49. Currer-Briggs, N., 1988b, "The Shroud in Greece," British Society for the Turin Shroud Monograph no. 1, pp.1-16, 4; Currer-Briggs, 1988a, p.50; Scavone, 1991, p.198; Scavone, D.C., "The Turin Shroud from 1200 to 1400," in Cherf, W.J., ed., 1993, "Alpha to Omega: Studies in Honor of George John Szemler," Ares Publishers: Chicago IL, pp.187-225, 192; Iannone, 1998, pp.127-128; Guerrera, 2001, pp.9-10; Tribbe, 2006, p.194; Breault, R., 2009, "Is the Shroud of Turin Medieval? History Tells a Different Story," EzineArticles.com, 18 October; Scavone, 1989a, p.96. [return]
50. Guerrera, 2001, p.9; Tribbe, 2006, p.32; Wilson, 2010, p.300. [return]
51. Guerrera, 2001, p.9; Tribbe, 2006, p.32; Wilson, 2010, p.300. [return]
52. Tribbe, 2006, p.44; Oxley, 2010, p.106. [return]
53. Antonacci, 2000, p.146. [return]
54. Wilson, 1979, pp.120-121; Drews, R., 1984, "In Search of the Shroud of Turin: New Light on Its History and Origins," Rowman & Littlefield: Lanham MD, pp.36-37, 39-40; Wilson, I., 1986, "The Evidence of the Shroud," Guild Publishing: London, pp.112-113; Scavone, 1989a, p.82; Wilson, 1991, pp.141-142; Iannone, 1998, pp.104-105, 115; Wilson, 1998, pp.152-153; Ruffin, 1999, pp.55, 57; Antonacci, 2000, pp.132-133; Guerrera, 2001, pp.2-3; Oxley, 2010, pp.23-24; Wilson, 2010, pp.140-141; de Wesselow, 2012, pp.186-187. [return]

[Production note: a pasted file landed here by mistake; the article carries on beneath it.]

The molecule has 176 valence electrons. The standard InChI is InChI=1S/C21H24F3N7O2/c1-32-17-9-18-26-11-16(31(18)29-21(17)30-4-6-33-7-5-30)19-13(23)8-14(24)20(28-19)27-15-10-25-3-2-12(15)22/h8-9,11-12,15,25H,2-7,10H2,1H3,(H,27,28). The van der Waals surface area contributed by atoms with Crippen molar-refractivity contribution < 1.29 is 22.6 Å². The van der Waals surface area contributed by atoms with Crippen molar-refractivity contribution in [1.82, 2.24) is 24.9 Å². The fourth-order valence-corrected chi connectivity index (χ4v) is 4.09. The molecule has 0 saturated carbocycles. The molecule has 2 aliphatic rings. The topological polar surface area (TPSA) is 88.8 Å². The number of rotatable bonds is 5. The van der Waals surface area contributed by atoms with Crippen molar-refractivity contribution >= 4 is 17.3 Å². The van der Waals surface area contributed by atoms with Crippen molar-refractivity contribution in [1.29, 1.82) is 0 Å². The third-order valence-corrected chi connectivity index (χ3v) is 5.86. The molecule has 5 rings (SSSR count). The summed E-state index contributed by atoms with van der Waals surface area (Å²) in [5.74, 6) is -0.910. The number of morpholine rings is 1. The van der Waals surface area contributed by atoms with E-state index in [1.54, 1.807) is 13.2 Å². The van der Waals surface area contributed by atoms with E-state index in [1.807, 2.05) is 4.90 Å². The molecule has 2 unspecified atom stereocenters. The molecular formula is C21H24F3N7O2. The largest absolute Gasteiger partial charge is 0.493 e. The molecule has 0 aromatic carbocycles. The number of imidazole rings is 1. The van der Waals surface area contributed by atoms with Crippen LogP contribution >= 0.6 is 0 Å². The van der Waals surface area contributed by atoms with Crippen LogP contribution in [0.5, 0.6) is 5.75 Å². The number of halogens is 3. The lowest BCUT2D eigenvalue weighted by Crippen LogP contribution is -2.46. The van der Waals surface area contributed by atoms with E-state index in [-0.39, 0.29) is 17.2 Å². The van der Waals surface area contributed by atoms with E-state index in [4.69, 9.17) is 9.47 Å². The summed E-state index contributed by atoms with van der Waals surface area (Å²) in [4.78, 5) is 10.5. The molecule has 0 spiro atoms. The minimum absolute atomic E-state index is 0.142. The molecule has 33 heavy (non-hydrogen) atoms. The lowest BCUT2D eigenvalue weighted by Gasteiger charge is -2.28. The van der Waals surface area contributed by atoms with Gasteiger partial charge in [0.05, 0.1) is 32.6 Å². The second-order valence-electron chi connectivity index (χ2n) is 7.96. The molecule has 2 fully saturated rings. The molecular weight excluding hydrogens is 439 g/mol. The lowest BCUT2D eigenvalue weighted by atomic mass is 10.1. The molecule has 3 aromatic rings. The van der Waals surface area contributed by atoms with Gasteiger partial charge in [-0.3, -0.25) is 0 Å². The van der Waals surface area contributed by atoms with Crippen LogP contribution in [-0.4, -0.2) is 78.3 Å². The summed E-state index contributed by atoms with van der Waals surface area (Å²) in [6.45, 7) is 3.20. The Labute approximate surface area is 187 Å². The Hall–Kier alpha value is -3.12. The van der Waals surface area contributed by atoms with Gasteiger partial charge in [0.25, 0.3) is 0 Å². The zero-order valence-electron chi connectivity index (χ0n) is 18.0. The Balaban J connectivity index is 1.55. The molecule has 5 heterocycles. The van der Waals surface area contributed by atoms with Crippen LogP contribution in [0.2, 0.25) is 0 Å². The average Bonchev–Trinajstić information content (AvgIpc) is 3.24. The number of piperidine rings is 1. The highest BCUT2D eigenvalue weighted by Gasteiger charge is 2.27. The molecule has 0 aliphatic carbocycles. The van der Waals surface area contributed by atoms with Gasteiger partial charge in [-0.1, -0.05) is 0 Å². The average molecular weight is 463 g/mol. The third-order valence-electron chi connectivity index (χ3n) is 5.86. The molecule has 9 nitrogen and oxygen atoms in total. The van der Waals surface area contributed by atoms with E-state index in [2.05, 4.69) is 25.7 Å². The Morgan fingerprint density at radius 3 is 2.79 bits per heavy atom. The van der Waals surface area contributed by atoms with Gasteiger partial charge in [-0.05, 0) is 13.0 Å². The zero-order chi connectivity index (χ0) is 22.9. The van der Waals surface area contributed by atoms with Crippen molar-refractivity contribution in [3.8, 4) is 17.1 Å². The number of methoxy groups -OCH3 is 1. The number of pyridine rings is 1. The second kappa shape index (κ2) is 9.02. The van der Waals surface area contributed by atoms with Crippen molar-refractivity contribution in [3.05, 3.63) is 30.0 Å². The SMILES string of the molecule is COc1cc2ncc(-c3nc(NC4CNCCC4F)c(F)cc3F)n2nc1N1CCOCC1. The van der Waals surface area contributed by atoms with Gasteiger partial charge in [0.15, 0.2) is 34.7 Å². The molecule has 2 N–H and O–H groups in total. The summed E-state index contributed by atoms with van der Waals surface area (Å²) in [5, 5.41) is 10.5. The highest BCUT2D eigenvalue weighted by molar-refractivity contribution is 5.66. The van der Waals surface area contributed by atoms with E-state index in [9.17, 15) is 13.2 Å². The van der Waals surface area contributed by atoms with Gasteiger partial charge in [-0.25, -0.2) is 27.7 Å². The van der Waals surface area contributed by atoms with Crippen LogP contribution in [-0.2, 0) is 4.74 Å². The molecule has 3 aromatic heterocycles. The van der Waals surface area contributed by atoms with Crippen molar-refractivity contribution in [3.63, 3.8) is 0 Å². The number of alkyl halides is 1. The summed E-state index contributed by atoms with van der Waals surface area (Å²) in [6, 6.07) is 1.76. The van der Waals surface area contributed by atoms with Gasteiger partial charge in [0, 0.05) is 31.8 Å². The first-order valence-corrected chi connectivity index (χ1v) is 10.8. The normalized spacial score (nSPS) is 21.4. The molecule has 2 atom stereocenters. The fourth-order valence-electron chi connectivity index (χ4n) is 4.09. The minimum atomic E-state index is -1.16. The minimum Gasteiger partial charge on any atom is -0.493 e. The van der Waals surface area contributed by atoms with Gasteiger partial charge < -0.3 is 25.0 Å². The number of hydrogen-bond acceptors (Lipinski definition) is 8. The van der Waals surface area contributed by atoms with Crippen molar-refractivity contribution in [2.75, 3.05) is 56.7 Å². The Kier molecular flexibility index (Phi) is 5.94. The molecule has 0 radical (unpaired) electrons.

55. "Fourth Crusade: Outcome," Wikipedia, 14 November 2017. [return]
56. "Duchy of Athens," Wikipedia, 4 October 2017. [return]
57. "Othon de la Roche," Wikipedia, 18 May 2017; Tribbe, 2006, p.32; Oxley, 2010, p.104. [return]
58. "Fourth Crusade," Wikipedia, 14 November 2017. [return]
59. Walker, 1959, p.224. [return]
60. Latourette, 1953, p.412. [return]
61. Walker, 1959, p.223. [return]
62. Latourette, 1953, p.412; Walker, 1959, p.223. [return]
63. Latourette, 1953, p.412; Walker, 1959, p.223. [return]
64. "Duchy of Athens: Establishment of the Duchy," Wikipedia, 4 October 2017; Tribbe, 2006, p.194. [return]
65. Barnes, 1934, pp.54-55. [return]
66. Tribbe, 2006, p.194. [return]
68. "File:Bonfils, Félix (1831-1885) - Athens - Propylaia 1868-1875.jpg," Wikimedia Commons, 24 February 2017. [return]
69. Tribbe, 2006, p.194; Oxley, 2010, p.104. [return]
70. Currer-Briggs, 1988b, p.4; "Parthenon: Christian church," Wikipedia, 27 November 2017. [return]
71. Scavone, 1989a, p.96; Scavone, 1991, p.198; Guerrera, 2001, p.10. [return]
72. Scavone, 1989a, p.96; Piana, A., 2007, "The Shroud's `Missing Years'," British Society for the Turin Shroud Newsletter, No. 66, December, pp.9-25,28-31; Oxley, 2010, p.62. [return]
73. Currer-Briggs, 1988a, p.148; Scavone, 1989b, p.326. [return]